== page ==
What is it that we give back to the developing world? Is it Bono, democratic dogma, P ditty posters, corporate responsibility (whatever that looks like) or foreign aid freckled like paintballs pointed in random directions by lobbyists, public sentiment and corporate agendas? Is it the tourism industry where we can enjoy foreign resources, accents and beaches without having to face any greater cost other than what we put on our Amex card? Aren’t our good intentions good enough? Can globalization be fair and still exist?

As they should, these questions lead to more questions - and I am sweating under my sunhat as I digest each crumb of knowledge (1 out of 5 African children will never reach the age of 5, hunger and simple malnutrition kill more people than all other diseases combined, and so on)– What about the first world has naturally pre-qualified us for a chance at a cleaner, longer, more resourceful life (Bronx-dwellers will tell you that even this is not gaurunteed, with or without social services and subsidized vaccinations). What would we as the first world have to give up if somehow we could extend economic and educational equity to the entire world? And would we give them up if we had the choice?

Some might ask (and many do), that confronted with the risks of foreign meddling, the innate complexity of international dynamics and the limitation of simplistic public awareness for the sake of optimism, who would be dumb enough to attack development? But with all that piercing human suffering, dedication, resilience, cruelty and livelihood all breaking through in every story you come across, how can you turn away? Once you know even just a paragraph beyond your basic CNN education of the mire of the international economics, policy and history that have created withering inequities and heartrending accounts of people just like you, only thumbtacked at birth somewhere else on the globe, why turn the page of your newspaper to keep your midnights from exploding with questions about where you sit in the pantheon of humanity and why. What would you do if someone switched those thumbtacks? Would you trade a whole week’s food of just one meal a day for you and your family to save up enough for a malaria mosquito net? If your life expectancy was thirty years and you spent most of it cleaning toilets or cutting salt in the heat, would you count your joys or your misfortunes, or would you just redefine your defition of joy? None of us made the world, but all of us live in it. Can I sit ankle deep in white sand and tell myself I owe nothing to the world and I cant change it enough to matter? What is it that I am so sorely missing, here sitting on a throne with a melting margarita in hand and letting that kind of logic keep me from looking down? Its not that I don’t have some sense of what I might see – its just that Im afraid knowing that once you look down, you might not ever be able to sit on that throne again without considerable discomfort. But is life better lived outside the palace doors?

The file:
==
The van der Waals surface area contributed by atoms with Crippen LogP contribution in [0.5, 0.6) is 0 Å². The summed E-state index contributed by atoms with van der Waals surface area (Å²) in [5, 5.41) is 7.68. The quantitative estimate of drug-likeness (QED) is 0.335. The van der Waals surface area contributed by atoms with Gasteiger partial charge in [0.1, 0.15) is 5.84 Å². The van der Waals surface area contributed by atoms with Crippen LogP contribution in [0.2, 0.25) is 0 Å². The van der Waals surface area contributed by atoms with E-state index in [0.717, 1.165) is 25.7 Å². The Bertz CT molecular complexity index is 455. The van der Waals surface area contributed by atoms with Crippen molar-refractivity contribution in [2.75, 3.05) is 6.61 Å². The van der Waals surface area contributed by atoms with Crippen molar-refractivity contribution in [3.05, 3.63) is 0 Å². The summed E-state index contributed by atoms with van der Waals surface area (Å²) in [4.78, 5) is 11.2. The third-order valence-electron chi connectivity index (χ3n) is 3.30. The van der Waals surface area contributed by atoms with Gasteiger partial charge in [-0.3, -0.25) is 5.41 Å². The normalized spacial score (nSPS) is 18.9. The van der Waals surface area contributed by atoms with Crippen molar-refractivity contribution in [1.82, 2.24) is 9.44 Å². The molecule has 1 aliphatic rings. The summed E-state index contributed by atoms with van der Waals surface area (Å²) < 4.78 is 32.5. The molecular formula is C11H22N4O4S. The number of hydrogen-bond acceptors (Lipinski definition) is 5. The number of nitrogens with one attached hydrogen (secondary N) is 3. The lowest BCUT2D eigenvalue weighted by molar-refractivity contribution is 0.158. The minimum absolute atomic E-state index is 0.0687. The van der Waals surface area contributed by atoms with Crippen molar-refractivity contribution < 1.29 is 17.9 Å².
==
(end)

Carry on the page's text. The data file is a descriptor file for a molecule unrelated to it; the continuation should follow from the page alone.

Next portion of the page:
It is a mistake to pity the developing world – intead, there is much to be admired, and supported at the same time. As that hot, raw humanity in every story keeps me in fiery pursuit of some kind of international work, what am I so afraid of discovering when I find it... and what is it that I’m so terrified I’ll be asked to give up? Perhaps it is not so much the rest of the world who needs my help, but me who is in desperate need of theirs. As I fold up my towel, I feel fairly certain that no amount of sleep will help this fever pass. Show me the road to riches and I’ll know which path isn’t mine. Africa or Bust.